If you spend a lot of time on the App Store, you’ve probably wondered if app icons are colored the way they are for a reason. Are certain shades more likely to correspond to certain app types than others? And what are the most over- and under-represented Pantone swatches in the App Store pallette?
If these are the sort of questions you have ever asked yourself, you’ll probably enjoy this great infographic by Brandisty, who crawled the iOS App Store, grabbed the top 5 app icons from each category, and then ran a hisogram analysis to find out which colors were used most often.
I wish they’d polled more apps, but this is great. Business apps are just as blue and boring as I thought they were! Check out the complete infographic after the jump.
Most of the apps on my iPhone that I would want password protected already are, but what happens when I want an added layer of security? That’s where Asphaleia comes in, a new jailbreak tweak from the same designer behind the Auxo multitasking switcher for iOS 6.
Not only does Asphaleia let you use Touch ID on the iPhone 5s to secure any app, but it adds other important security options to iOS with a level of polish that is unprecedented for a jailbreak tweak of its kind.
While Asphaleia is probably a little overboard in terms of catering to the security paranoia some of us deal with, it’s a good example of improvements Apple could make to Touch ID in the future.
Immensely popular cross-platform messaging service WhatsApp is gearing up to take on Skype with voice-over-IP (VoIP) calling — and these are the screenshots that prove it. The feature will have a similar interface as the built-in Phone app, and it boasts features like speaker phone and muting.
Mobile publishing and monetization platform Onswipe have created an infographic comparing iOS 7 adoption with that of the recently launched iOS 7.1.
Both iOS versions are tracked for the first 4.5 days of their respective releases. As the chart makes clear, while iOS 7 represented 45.90% of iOS traffic after that time, the incremental improvement iOS 7.1 showed a respectable 28.27% adoption rate for active devices.
Apple has just started rolling out its latest iOS 7.1 update with performance improvements, design tweaks, and more. This is the first major update we’ve seen since iOS 7 made its debut last September, and it’s available on iPhone, iPad, and iPod touch.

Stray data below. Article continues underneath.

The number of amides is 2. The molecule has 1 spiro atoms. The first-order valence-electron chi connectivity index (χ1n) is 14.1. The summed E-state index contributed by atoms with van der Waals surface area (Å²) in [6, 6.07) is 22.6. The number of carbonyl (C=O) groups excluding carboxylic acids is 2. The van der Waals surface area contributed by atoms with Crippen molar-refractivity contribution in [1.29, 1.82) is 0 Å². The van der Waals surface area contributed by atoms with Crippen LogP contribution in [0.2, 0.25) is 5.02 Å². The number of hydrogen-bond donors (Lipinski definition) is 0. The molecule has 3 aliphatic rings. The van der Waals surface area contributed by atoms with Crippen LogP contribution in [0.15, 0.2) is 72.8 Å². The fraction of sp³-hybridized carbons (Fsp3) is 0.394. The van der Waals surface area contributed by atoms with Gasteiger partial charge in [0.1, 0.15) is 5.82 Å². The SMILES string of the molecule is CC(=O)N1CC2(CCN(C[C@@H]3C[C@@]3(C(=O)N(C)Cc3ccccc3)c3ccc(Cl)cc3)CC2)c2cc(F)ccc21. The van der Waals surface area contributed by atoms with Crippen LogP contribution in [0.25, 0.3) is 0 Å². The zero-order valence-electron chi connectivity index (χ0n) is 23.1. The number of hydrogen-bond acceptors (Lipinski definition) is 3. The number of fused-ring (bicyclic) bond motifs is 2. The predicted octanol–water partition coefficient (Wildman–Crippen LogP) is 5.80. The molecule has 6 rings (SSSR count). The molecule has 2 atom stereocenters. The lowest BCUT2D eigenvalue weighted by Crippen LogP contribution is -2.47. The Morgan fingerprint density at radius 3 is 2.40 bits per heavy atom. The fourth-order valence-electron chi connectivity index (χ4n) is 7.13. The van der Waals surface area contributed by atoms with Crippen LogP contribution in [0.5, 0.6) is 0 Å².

Today is Daylight Savings Time in the United States, which is always a hazardous time of year for owners of iOS devices. Why? Because try as Apple might they just can’t seem to release a version of iOS that does not have that are triggered by the switch to Daylight Savings Time.
No joke: Apple has had bugs come up in iOS after the switch to Daylight Savings Time in 2010, 2011, and 2012, while 2013 saw a similar New Year’s Bug screw up Do Not Disturb for device owners. Now here we are in 2014. Does iOS 7 contain a Daylight Savings Time bug?
It does! If you open Calendar on your iOS 7 device, you will notice that while the time of your operating system is set correctly, the line marking the time in Calendar is an hour old. It’s a minor bug, but hey, how would we remember Daylight Savings Time at all if our iOS devices didn’t go wonky once a year because of it?
The more and more we use our devices daily, the easier it is to become tired of them. In the effort to rejuvenate your experience with your device, changing your wallpaper can make a big difference. From the developers behind the hit app “Pimp Your Screen” is a new app called Wallpapers for iOS 7 that can give you access to tons of great wallpapers right away. Are you ready to love your device again?
Take a look at Wallpapers for iOS 7 By Pimp Your Screen and find out what you think.
This is a Cult Of Mac video review of the iOS application Wallpapers for iOS 7 By Pimp Your Screen brought to you by Joshua Smith of “TechBytes W/Jsmith.”
Although some of the content has previously been available to access at Apple’s Developer website, a number of new documents address iOS 7 specifically. Some require users to be registered iOS developers, while others are available for public access.